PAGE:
David Karandish has gone from young entrepreneurial side hustles to raising over $150 million, and now launching a new startup ecosystem which includes his new AI startup, Capacity, after selling Answers.com company for almost $1 billion.
From learning to code at an early age to launching an AI venture that is supporting the new world we live and work in, David Karandish has learned a lot about capital fundraising, the different stages of a business, building a sustainable company and M&A.
In his recent appearance on the DealMakers podcast, he talks about his journey, the ups and downs of entrepreneurship, what you really do when you sell a company for a billion dollars, what he wishes he could tell his younger self, and many more topics.
Karandish was born and raised in St. Louis, MO. When his father’s company was throwing out all of their old computers, he brought one home. David used it to learn how to code.
In high school, he would design web pages for people. Which was somewhat of a magical power back then.
He then went on to major in computer science and entrepreneurship at Washington University in St. Louis.
He and his business partner kept hustling and coding. They developed a plugin for AOL Instant Messenger. They built an e-commerce website selling celebrity apparel, ran a blog and fashion review site. They even created a lead generation site for the financial services industry.
In the final semester of their senior year, they set out to network and meet new people. They stumbled on a casting call for the Apprentice TV show. They tried out and Karandish became one of the youngest people to appear on the show. This happened to be the special season with Martha Stewart.
David made use of the time on the show to build connections and ultimately pulled off a deal with Yahoo to fuel their shopping comparison site business idea, Find Stuff.
Raising Money and M&A
Find Stuff went on to become Announce Media and AFCV Holdings. They grew fast but were very aware of the fact that their business was heavily reliant on just one partner, Yahoo.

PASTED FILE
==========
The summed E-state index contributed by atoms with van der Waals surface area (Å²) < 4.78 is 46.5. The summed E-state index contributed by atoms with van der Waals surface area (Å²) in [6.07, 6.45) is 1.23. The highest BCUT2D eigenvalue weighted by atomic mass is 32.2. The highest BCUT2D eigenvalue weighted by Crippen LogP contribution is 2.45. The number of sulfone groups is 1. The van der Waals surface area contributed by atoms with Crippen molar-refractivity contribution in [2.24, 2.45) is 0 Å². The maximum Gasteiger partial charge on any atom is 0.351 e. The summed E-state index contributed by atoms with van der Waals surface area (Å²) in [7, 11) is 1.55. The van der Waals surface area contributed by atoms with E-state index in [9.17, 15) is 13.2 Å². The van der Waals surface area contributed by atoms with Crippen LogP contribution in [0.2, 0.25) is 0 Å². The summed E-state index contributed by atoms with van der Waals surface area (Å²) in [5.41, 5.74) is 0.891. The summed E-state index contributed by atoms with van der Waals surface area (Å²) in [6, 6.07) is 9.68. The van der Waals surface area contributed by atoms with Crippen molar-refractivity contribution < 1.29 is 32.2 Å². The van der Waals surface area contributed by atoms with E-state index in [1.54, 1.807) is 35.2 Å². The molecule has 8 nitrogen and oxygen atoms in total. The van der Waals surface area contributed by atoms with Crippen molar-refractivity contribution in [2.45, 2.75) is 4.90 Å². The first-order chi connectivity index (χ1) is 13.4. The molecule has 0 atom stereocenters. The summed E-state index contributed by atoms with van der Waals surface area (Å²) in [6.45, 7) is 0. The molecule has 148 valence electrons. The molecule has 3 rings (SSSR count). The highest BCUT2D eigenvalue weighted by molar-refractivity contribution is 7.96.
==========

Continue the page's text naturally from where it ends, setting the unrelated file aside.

They began shopping for a company that had organic traffic and they found Answers.com. It was a chance to diversify revenue, expand advertising partnerships outside of Yahoo, and diversify traffic.
They hired a bank, flew back and forth to Israel, where Answers.com was based, and started merging the two companies together. At $20 million, and with all organic traffic, it was close to acquiring $19 million in gross profit every year on autopilot.
Having completed several other M&A deals and roll-ups in the industry, David shared with the DealMakers’ audience some of his key checkmarks for due diligence when shopping for an acquisition.
- A business that has multiple ways to grow
- Something within your budget
- A brand which you can hang the rest of what you are doing underneath
Answers.com ultimately became the parent brand for everything they did, thanks to its great visibility.
Through this stage of the business Find Stuff raised at least $150 million. That ran from angel investors to VCs, private equity, and a sizable debt facility.
His quick breakdown of what to expect at each round is:
- Angel funding is very much betting on the jockey
- VCs will take more risk than PE, but typically still want to see you’ve passed the idea stage
- Private equity want to protect a lot of the downside and get a strong return for their investors
- Debt facilities don’t participate in the upside. All they care about is to make sure that you pay them back